Full of worms: APPLE is the definition of a “land grab”

Starting hearings with historical tidbits is a hobby of former history teacher Rep. Rob Bishop. Often, it’s charming. But in this morning’s hearing on his own APPLE bill, which allows Western states to seize federal lands to fund schools, it proved also to be illuminating.

Apparently, Bishop’s H.R. 2852 takes cues from the murderous, tyrannical King Henry VIII.

“Henry the VIII took holdings of the Catholic Church and gave it to the aristocracy on the condition that they maintain the schools established by the church,” Bishop said in defense of his bill in his opening statement.

And “took” is clearly the operative word. Henry VIII confiscated assets, gave them to his friends, and did so, in Mr. Bishop’s reading of history, for the schoolchildren. For a guy with six wives—four with heads—it was par for the course. For modern school policy? Let’s do better.

The APPLE bill allows states to “claim” five percent of the “unallocated” federal lands in their jurisdiction to increase the tax base for schools. Unallocated means anything not already designated a national park, wilderness, wilderness study area, national monument, etc.—any BLM or Forest Service land not in protected status, which, in Utah, is most of it. Saturday is National Public Lands Day—a great opportunity to head out to enjoy a hike or a picnic on your federal lands, and look around at where you are. It’s likely most of your weekend enjoyment will be brought to you by such “unallocated” lands.

At a time when all eyes are on the federal deficit, the APPLE bill takes somewhere between 24 and 30 million acres and billions of dollars of federal assets and—poof!— simply gives them away. Harris Sherman, undersecretary of the Department of Agriculture, testified against the bill this morning, saying it would polarize stakeholders, transfer national assets to states and counties, diminish multiple uses and recreation and “complicate rather than improve the federal deficit problem.”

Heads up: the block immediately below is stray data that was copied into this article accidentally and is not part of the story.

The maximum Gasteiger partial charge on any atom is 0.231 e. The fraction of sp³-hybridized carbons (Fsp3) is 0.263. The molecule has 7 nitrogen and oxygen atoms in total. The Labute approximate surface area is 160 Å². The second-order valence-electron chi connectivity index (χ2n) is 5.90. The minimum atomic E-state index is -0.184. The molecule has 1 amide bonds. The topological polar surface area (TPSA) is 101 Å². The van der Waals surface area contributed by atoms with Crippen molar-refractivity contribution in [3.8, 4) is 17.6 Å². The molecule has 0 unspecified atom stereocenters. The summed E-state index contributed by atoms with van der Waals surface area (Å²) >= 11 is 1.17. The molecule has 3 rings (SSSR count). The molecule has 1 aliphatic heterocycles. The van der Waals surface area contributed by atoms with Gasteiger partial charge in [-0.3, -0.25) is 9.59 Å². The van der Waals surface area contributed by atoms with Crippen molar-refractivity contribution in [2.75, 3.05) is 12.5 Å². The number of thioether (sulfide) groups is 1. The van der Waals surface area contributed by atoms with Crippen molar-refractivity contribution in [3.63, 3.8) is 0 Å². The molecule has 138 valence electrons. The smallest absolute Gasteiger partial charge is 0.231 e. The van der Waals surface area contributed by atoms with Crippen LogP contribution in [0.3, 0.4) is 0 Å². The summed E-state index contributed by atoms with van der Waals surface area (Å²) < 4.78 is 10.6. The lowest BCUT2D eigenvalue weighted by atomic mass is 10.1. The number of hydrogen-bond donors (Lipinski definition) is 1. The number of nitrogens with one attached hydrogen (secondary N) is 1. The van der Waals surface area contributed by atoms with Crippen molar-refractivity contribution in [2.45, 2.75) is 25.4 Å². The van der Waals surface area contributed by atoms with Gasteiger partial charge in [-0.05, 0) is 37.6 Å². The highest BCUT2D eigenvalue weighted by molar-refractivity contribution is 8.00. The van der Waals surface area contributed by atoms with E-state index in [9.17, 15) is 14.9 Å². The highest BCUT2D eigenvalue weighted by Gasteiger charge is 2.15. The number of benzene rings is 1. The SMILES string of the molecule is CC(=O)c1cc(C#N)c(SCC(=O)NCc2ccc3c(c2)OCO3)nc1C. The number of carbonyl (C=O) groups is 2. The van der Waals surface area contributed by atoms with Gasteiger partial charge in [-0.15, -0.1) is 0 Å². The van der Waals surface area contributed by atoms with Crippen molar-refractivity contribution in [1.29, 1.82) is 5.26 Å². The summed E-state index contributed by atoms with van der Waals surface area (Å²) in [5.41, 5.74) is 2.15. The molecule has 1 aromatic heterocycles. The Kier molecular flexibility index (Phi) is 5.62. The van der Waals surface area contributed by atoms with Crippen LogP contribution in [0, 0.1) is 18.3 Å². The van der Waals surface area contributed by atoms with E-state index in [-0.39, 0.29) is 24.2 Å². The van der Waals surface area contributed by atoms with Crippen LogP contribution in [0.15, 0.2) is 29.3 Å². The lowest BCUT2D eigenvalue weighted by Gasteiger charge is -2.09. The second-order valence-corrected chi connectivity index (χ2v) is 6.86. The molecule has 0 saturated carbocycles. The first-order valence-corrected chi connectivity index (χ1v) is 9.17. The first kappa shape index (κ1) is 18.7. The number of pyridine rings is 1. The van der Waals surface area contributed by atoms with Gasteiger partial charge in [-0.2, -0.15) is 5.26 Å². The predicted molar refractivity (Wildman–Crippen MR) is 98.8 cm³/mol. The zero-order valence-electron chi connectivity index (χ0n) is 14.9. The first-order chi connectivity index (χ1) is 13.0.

Bishop claims this is necessary because the U.S. promised Utah at statehood that the federal land would be eventually sold. That’s both a misinterpretation of Utah’s founding documents, and a tired old talking point—especially for a history buff.

David Alberswerth of the Wilderness Society testified that by that logic, “…any Member of Congress from the State of Utah who sponsors this legislation is breaking Utah’s ‘solemn compact’ with the United States of America…because Utah’s enabling statute states that, ‘… the people inhabiting said proposed State do agree and declare that they forever disclaim all right and title to the unappropriated public lands lying within the boundaries thereof…’”

Forever’s a long time. We’re not there yet.

Fortunately, there are proven ways to improve the straits for our schools. But because federal lands are not the problem, giving away federal lands is not the answer. As this excellent letter to the editor pointed out, one of the best means of gaining revenue from the State lands already set aside to fund schools in Utah (which comprise over 10 percent of Utah’s land base) is to consolidate them through land swaps, furthering both conservation and development.

Combining the diaspora of state lands that languish in remote, hard to access places would gain thousands of acres of developable land for the state, thousands of acres of wild land for future Americans to enjoy and thousands of dollars of new revenue for Utah’s school kids. I may be a K-through-college product of Utah schools, but that’s what I call smart thinking.